Tobacco Reduction Coordinator with Interior Health
On May 31, 2013 health care organizations around the world bring attention to World No Tobacco Day. This year’s theme is “Ban tobacco advertising, promotion and sponsorship”.
Tobacco advertising bans aim to counteract the misleading information used in marketing campaigns and also strive to prevent youth from being exposed to the lure of tobacco advertising.
Sadly, only six per cent of the world’s populations are protected from exposure to tobacco industry advertising tactics.
In Canada, the Tobacco Act aims to protect the health of Canadians by regulating tobacco advertising, restricting access to tobacco products and increasing public awareness of the health hazards of using tobacco products.
The Tobacco Products Labelling Regulations require that tobacco product labels include health warning messages covering 75 per cent of the front and back of the packaging of cigarettes and little cigars.
Health information messages such as “never quit trying to quit” are required to be included inside the packaging and a Canadian quit line number must also be provided to link smokers with cessation services in their province.
Because most tobacco users begin before the age of 14 it is important to ensure our youth are not exposed to tobacco promotions.
The Tobacco Act prohibits tobacco marketing directed at youth but despite this, the tobacco industry remains aggressive in promoting tobacco products to youth in new and clever ways.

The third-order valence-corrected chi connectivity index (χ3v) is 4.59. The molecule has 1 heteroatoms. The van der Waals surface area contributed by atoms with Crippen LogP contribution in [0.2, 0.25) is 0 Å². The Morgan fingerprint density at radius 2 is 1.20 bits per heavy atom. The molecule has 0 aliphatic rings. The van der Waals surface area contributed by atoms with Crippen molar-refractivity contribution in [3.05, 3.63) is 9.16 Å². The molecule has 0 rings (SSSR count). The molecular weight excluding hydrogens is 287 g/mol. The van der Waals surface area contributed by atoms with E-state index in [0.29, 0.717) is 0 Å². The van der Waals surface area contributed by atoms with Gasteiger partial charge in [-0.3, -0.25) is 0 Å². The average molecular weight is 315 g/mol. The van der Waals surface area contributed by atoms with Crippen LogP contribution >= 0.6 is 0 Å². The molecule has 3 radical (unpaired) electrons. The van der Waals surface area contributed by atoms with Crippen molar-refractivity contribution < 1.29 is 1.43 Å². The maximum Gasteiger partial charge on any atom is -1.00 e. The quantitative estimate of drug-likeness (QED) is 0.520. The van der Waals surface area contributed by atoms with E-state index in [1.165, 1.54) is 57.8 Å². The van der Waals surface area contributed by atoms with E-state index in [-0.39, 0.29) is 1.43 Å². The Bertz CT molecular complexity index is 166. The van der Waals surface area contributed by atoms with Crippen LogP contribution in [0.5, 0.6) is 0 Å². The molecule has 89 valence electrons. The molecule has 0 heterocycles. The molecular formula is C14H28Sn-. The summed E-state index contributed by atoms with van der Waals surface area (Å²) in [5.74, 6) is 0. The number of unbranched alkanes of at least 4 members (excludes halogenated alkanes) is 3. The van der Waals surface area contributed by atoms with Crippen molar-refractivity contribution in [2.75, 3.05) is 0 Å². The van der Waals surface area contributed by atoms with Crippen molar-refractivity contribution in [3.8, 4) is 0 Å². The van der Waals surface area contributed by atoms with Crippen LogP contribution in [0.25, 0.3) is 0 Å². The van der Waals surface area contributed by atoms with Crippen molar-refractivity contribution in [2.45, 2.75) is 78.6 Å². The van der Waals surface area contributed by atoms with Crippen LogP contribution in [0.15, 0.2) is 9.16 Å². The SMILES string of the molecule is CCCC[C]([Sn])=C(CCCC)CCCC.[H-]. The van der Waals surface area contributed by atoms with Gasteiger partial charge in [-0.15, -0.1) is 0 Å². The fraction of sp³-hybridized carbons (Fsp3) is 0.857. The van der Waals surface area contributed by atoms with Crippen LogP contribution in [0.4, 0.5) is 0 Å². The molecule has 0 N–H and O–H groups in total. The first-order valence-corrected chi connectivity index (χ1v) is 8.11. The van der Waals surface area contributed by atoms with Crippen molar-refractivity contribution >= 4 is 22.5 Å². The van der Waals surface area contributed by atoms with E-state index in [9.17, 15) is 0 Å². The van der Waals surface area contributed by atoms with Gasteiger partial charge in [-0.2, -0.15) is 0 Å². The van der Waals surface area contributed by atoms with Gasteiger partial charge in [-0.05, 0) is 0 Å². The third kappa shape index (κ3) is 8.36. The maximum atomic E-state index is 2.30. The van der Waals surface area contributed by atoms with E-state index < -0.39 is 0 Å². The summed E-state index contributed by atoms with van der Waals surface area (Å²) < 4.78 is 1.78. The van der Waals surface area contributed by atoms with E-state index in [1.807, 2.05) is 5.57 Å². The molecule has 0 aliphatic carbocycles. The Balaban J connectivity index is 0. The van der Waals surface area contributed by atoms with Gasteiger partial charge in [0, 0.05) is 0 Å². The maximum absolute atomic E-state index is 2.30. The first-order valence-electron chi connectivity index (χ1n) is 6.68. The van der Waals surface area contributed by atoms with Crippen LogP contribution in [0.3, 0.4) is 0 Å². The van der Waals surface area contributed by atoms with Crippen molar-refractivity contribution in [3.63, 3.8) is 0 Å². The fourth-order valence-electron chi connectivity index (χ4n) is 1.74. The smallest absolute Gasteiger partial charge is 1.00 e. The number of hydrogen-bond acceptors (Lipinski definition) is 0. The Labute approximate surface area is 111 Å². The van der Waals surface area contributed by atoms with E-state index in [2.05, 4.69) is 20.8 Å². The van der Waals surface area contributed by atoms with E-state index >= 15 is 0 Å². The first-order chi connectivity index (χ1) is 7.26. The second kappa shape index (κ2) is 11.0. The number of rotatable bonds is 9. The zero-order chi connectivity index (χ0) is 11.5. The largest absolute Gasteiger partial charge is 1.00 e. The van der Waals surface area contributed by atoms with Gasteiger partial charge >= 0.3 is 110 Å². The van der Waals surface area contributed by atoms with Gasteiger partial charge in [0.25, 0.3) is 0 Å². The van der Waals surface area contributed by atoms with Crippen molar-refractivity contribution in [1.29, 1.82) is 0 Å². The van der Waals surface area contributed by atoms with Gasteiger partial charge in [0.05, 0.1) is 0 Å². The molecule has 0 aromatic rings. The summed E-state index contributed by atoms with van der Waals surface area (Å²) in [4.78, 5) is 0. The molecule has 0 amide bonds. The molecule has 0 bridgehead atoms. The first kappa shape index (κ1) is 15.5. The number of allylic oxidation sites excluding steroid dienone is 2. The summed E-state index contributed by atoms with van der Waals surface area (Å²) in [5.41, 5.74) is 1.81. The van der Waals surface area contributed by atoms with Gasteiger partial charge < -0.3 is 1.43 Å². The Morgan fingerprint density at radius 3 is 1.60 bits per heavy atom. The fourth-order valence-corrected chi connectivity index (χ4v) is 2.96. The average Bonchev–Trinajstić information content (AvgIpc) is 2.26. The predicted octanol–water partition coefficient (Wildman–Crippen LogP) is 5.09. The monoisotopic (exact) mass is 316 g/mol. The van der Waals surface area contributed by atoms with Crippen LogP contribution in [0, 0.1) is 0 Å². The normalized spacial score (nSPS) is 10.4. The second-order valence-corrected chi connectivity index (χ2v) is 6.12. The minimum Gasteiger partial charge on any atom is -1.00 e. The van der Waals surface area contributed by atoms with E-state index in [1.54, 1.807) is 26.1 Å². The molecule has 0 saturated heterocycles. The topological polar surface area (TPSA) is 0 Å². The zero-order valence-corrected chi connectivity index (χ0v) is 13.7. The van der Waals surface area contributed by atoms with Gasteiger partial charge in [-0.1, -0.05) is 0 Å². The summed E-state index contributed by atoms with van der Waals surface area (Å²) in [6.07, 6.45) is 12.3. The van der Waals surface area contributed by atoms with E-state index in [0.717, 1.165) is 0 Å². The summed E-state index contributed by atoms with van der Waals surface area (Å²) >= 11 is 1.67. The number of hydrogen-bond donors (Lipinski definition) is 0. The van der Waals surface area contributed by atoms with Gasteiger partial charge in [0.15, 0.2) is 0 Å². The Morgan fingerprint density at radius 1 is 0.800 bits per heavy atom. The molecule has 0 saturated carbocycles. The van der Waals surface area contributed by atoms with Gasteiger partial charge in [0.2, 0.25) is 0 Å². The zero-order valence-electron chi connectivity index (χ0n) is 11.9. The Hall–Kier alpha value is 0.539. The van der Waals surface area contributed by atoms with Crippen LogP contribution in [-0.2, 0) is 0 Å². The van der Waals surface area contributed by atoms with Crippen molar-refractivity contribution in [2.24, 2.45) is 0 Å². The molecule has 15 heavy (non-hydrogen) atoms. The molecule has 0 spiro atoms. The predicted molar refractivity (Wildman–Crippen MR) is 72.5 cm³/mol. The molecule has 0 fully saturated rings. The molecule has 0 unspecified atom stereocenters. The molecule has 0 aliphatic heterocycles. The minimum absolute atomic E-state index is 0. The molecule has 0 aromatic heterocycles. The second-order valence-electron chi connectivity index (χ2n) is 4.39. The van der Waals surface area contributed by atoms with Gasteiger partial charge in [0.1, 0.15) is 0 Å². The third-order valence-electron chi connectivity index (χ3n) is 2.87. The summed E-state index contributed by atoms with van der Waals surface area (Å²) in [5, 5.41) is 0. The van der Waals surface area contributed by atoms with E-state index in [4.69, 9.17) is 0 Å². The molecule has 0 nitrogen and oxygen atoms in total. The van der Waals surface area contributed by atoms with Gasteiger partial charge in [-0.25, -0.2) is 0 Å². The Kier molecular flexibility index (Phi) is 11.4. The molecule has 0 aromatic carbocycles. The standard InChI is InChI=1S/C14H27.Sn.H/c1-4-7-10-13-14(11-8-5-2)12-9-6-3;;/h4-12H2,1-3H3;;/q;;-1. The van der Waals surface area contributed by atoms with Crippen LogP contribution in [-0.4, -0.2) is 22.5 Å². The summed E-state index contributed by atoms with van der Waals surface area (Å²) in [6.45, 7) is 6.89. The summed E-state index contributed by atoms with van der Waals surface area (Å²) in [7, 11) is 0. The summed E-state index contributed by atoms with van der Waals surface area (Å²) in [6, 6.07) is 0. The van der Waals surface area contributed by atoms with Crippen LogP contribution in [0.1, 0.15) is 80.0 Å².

Flavoured products and colourful packaging have recently been used to attract youth to tobacco products.
Flavoured tobacco comes in almost every imaginable flavour – cherry, strawberry, banana and mint and more.
Many youth equate these products to candy, rather than seeing them as harmful and addictive tobacco products. Flavours appeal to kids because they reduce the unpleasant odour and disguise the bad taste of tobacco. Flavoured tobacco products are just as addictive as other non-flavoured products. The tobacco industry is also using flavours in other products such as hookahs and electronic cigarettes to entice children, youth and adults.
The global tobacco epidemic kills nearly 6 million people each year. Over 600,000 people are non- smokers dying from exposure to second hand smoke. It is projected tobacco will kill more than eight million people every year by the year 2030. More than 80 per cent of these deaths are preventable.
Tobacco advertising bans can play an important role in preventing people from starting to use tobacco and subsequently reducing others from being exposed to second hand smoke. Let’s support and drive national efforts to protect future generations so they can live, work and play in a smoke free world.
For more information on tobacco advertising bans and World No Tobacco Day visit:
For more information on flavoured tobacco: http://www.smoke-free.ca/pdf_1/2009/Flavoured-Jun2.pdf